• I’ve had the same issue with my IP. I can’t remember the size of my roast, but I followed the instructions according to the weight of the roast. And the meat was tough. Idk what the issue is; I’ve read elevation effects pressure cooking BUT I live way below sea level so pressure cooking should actually be quicker for me. Anyhow I’ve found that 1 to 2 hours (usually 2) on manual has worked best for me no matter the size or even type of protein. I know kinda late, but hope that helps.

      • A tough beef roast is undercooked, not over cooked. Even in a slow cooker. Also, remember most IP are also slow cookers. Be bold. It’s worth it. It’s how we learn. 🙂

    • 40 minutes is not long enough for bottom round. At least 60 for small roast and up to 90 for larger. Then I leave on keep warm for an hour or moreThey turn out very tender. Remember with this cut cut you can’t overcook but you can undercook.

    • I followed the Instant Pot recipe, which said to cook the meat for 30 minutes with a 15-minute natural release. I took the meat out and then put the vegetables in for a 5 minutes pressure cook. The meat was done, but not as tender as I hoped. From what I read here, 30 minutes is too short of a time. I will try the longer cooking time. Thanks to Kelley for the recipe!

  9. Thanks for this great recipe! Just out of curiosity, what is the difference between the “Meat/Stew” setting and “Manual”? I am bookmarking your page.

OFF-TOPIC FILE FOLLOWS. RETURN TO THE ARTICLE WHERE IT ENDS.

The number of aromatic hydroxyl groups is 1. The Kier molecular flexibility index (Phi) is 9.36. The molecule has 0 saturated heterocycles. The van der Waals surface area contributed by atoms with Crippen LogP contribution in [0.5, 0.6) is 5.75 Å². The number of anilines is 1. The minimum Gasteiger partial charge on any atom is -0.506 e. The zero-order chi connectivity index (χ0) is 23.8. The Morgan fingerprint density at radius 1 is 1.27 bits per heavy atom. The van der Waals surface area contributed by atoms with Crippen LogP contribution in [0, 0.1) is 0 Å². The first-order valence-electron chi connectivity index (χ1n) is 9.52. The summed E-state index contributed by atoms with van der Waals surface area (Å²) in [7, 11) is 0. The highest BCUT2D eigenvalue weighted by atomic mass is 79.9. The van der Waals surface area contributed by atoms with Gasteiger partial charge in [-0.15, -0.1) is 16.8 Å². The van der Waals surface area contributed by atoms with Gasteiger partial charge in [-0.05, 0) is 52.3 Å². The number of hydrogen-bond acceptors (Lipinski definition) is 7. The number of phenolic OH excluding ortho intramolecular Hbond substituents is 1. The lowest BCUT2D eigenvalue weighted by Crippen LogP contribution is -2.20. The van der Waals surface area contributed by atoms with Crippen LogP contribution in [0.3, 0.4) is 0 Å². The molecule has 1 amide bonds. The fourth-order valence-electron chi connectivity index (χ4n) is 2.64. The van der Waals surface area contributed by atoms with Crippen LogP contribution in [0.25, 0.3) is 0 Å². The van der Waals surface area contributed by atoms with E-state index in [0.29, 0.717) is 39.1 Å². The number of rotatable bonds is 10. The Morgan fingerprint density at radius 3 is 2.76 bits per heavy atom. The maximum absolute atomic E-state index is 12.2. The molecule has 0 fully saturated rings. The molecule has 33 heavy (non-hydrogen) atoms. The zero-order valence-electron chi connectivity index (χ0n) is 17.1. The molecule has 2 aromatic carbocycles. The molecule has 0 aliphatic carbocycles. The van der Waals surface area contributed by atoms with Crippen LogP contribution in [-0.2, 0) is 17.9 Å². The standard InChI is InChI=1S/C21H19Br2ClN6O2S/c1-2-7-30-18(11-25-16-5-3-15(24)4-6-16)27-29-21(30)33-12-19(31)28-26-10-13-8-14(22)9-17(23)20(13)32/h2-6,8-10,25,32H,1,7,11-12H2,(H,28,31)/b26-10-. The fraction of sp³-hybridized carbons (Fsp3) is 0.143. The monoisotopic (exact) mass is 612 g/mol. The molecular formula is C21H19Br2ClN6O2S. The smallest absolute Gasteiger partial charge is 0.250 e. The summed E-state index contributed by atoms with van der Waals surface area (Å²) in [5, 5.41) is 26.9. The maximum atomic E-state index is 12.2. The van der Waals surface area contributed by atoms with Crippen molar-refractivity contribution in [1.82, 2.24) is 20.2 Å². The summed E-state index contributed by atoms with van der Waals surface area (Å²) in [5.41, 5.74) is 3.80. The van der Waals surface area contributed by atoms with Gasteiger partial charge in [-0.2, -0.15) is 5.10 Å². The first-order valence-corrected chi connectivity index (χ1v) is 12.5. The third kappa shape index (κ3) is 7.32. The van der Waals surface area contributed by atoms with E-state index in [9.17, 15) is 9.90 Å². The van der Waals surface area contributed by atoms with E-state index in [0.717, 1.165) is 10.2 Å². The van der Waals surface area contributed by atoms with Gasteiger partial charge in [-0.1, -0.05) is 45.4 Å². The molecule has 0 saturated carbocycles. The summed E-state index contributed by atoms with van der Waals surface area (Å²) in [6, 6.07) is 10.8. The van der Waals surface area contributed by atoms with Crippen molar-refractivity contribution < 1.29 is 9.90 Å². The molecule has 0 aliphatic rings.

10. Char Trainer says:

    You can also take whole potatoes, prick with a fork, rub skin with butter & sprinkle with kosher salt. Wrap in foil & place on top of roast. Perfect, delicious baked potatoes.

  11. I am recovering from abdominal surgery and could not lift my two (one within the other) heavy cast iron Dutch ovens. Decided to try this recipe and the meat is fall-apart-tender as promised. I just put five large peeled, cut-up, carrots and 7 smallish potatoes into the broth and will now pressure cook those for 15 minutes.

  12. Irene Marie says:

    I think your picture shows 7 hours instead of 70 minutes.

  13. frank weir says:

    Its my understanding that quick release almost guarantees tough meat. Always use natural release when cooking meat in a pressure cooker.

  14. So far I haven’t had very good luck with my instant pot. The first roast I cooked was 3 lb chuck roast, 2c broth, natural release, after 45 minutes it was 200 degrees and basically leather ? I’m very nervous to leave it in for 70 after seeing the results of the first or will the longer time help the meat to fall apart? Thanks in advance for your help! I’m still a novice cook and instant pot is a whole new ball game.